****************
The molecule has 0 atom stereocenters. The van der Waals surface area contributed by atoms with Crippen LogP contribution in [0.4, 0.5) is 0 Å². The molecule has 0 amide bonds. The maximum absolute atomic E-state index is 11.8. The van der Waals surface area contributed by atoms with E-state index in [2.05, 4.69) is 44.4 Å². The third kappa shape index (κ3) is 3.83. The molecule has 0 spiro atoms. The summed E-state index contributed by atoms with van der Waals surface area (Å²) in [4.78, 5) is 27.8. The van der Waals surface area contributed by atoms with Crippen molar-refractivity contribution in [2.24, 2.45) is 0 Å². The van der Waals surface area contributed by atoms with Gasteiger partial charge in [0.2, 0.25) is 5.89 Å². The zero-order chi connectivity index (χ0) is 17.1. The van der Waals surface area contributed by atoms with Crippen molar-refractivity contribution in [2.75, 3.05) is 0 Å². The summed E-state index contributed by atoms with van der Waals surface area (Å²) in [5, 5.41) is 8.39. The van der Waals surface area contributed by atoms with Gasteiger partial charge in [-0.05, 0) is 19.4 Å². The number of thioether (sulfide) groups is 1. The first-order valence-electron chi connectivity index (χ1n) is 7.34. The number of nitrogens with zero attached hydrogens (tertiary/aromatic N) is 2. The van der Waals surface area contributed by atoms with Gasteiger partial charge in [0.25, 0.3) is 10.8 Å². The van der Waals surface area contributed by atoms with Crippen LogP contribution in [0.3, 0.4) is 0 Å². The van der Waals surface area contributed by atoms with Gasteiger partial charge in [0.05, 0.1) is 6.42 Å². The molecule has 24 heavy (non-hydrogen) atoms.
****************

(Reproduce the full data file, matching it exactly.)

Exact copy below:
The molecule has 0 atom stereocenters. The van der Waals surface area contributed by atoms with Crippen LogP contribution in [0.4, 0.5) is 0 Å². The molecule has 0 amide bonds. The maximum absolute atomic E-state index is 11.8. The van der Waals surface area contributed by atoms with E-state index in [2.05, 4.69) is 44.4 Å². The third kappa shape index (κ3) is 3.83. The molecule has 0 spiro atoms. The summed E-state index contributed by atoms with van der Waals surface area (Å²) in [4.78, 5) is 27.8. The van der Waals surface area contributed by atoms with Crippen molar-refractivity contribution in [2.24, 2.45) is 0 Å². The van der Waals surface area contributed by atoms with Gasteiger partial charge in [0.2, 0.25) is 5.89 Å². The zero-order chi connectivity index (χ0) is 17.1. The van der Waals surface area contributed by atoms with Crippen molar-refractivity contribution in [2.75, 3.05) is 0 Å². The summed E-state index contributed by atoms with van der Waals surface area (Å²) in [5, 5.41) is 8.39. The van der Waals surface area contributed by atoms with Gasteiger partial charge in [-0.05, 0) is 19.4 Å². The number of thioether (sulfide) groups is 1. The first-order valence-electron chi connectivity index (χ1n) is 7.34. The number of nitrogens with zero attached hydrogens (tertiary/aromatic N) is 2. The van der Waals surface area contributed by atoms with Gasteiger partial charge in [0.25, 0.3) is 10.8 Å². The van der Waals surface area contributed by atoms with Crippen LogP contribution in [0.3, 0.4) is 0 Å². The van der Waals surface area contributed by atoms with Gasteiger partial charge in [0.05, 0.1) is 6.42 Å². The molecule has 24 heavy (non-hydrogen) atoms.